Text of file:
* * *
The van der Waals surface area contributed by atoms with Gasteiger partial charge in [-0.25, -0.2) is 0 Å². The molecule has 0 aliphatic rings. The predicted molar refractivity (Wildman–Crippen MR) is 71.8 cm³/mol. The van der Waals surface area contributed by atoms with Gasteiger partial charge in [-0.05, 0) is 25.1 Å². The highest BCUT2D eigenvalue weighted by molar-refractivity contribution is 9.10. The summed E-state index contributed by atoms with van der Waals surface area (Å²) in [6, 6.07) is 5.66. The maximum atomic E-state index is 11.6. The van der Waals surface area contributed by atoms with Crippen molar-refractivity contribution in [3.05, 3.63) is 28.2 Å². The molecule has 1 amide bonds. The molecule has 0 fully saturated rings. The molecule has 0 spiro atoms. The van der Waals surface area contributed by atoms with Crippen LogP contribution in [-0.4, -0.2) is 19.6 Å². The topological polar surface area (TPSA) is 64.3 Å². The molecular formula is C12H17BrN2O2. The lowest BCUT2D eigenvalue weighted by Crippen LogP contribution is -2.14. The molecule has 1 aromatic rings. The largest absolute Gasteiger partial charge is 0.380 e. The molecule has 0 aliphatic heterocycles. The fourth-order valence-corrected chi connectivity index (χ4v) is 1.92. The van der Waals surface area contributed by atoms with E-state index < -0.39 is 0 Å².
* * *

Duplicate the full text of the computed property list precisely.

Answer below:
The van der Waals surface area contributed by atoms with Gasteiger partial charge in [-0.25, -0.2) is 0 Å². The molecule has 0 aliphatic rings. The predicted molar refractivity (Wildman–Crippen MR) is 71.8 cm³/mol. The van der Waals surface area contributed by atoms with Gasteiger partial charge in [-0.05, 0) is 25.1 Å². The highest BCUT2D eigenvalue weighted by molar-refractivity contribution is 9.10. The summed E-state index contributed by atoms with van der Waals surface area (Å²) in [6, 6.07) is 5.66. The maximum atomic E-state index is 11.6. The van der Waals surface area contributed by atoms with Crippen molar-refractivity contribution in [3.05, 3.63) is 28.2 Å². The molecule has 1 amide bonds. The molecule has 0 fully saturated rings. The molecule has 0 spiro atoms. The van der Waals surface area contributed by atoms with Crippen LogP contribution in [-0.4, -0.2) is 19.6 Å². The topological polar surface area (TPSA) is 64.3 Å². The molecular formula is C12H17BrN2O2. The lowest BCUT2D eigenvalue weighted by Crippen LogP contribution is -2.14. The molecule has 1 aromatic rings. The largest absolute Gasteiger partial charge is 0.380 e. The molecule has 0 aliphatic heterocycles. The fourth-order valence-corrected chi connectivity index (χ4v) is 1.92. The van der Waals surface area contributed by atoms with E-state index < -0.39 is 0 Å².